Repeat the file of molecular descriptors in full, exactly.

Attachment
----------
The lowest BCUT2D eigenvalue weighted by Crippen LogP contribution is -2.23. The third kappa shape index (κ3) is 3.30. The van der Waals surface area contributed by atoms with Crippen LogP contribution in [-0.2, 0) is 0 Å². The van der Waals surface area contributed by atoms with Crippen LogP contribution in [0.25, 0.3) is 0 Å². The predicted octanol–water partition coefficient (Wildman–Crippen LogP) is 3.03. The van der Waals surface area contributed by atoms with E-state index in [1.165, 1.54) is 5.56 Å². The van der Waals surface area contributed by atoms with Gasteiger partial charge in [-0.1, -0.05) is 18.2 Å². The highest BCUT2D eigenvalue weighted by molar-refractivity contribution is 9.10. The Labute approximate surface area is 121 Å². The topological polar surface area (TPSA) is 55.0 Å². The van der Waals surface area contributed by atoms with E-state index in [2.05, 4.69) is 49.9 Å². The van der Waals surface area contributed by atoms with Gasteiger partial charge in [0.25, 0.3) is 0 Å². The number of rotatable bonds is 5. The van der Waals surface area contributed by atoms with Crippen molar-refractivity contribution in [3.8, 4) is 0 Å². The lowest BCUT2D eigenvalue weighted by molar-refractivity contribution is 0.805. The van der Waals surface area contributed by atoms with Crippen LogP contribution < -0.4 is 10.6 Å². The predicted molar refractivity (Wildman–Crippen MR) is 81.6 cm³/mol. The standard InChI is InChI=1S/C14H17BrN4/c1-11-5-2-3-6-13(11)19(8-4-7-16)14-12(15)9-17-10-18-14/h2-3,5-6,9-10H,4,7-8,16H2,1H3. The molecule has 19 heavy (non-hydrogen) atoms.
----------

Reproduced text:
The lowest BCUT2D eigenvalue weighted by Crippen LogP contribution is -2.23. The third kappa shape index (κ3) is 3.30. The van der Waals surface area contributed by atoms with Crippen LogP contribution in [-0.2, 0) is 0 Å². The van der Waals surface area contributed by atoms with Crippen LogP contribution in [0.25, 0.3) is 0 Å². The predicted octanol–water partition coefficient (Wildman–Crippen LogP) is 3.03. The van der Waals surface area contributed by atoms with E-state index in [1.165, 1.54) is 5.56 Å². The van der Waals surface area contributed by atoms with Gasteiger partial charge in [-0.1, -0.05) is 18.2 Å². The highest BCUT2D eigenvalue weighted by molar-refractivity contribution is 9.10. The Labute approximate surface area is 121 Å². The topological polar surface area (TPSA) is 55.0 Å². The van der Waals surface area contributed by atoms with E-state index in [2.05, 4.69) is 49.9 Å². The van der Waals surface area contributed by atoms with Gasteiger partial charge in [0.25, 0.3) is 0 Å². The number of rotatable bonds is 5. The van der Waals surface area contributed by atoms with Crippen molar-refractivity contribution in [3.8, 4) is 0 Å². The lowest BCUT2D eigenvalue weighted by molar-refractivity contribution is 0.805. The van der Waals surface area contributed by atoms with Crippen LogP contribution < -0.4 is 10.6 Å². The predicted molar refractivity (Wildman–Crippen MR) is 81.6 cm³/mol. The standard InChI is InChI=1S/C14H17BrN4/c1-11-5-2-3-6-13(11)19(8-4-7-16)14-12(15)9-17-10-18-14/h2-3,5-6,9-10H,4,7-8,16H2,1H3. The molecule has 19 heavy (non-hydrogen) atoms.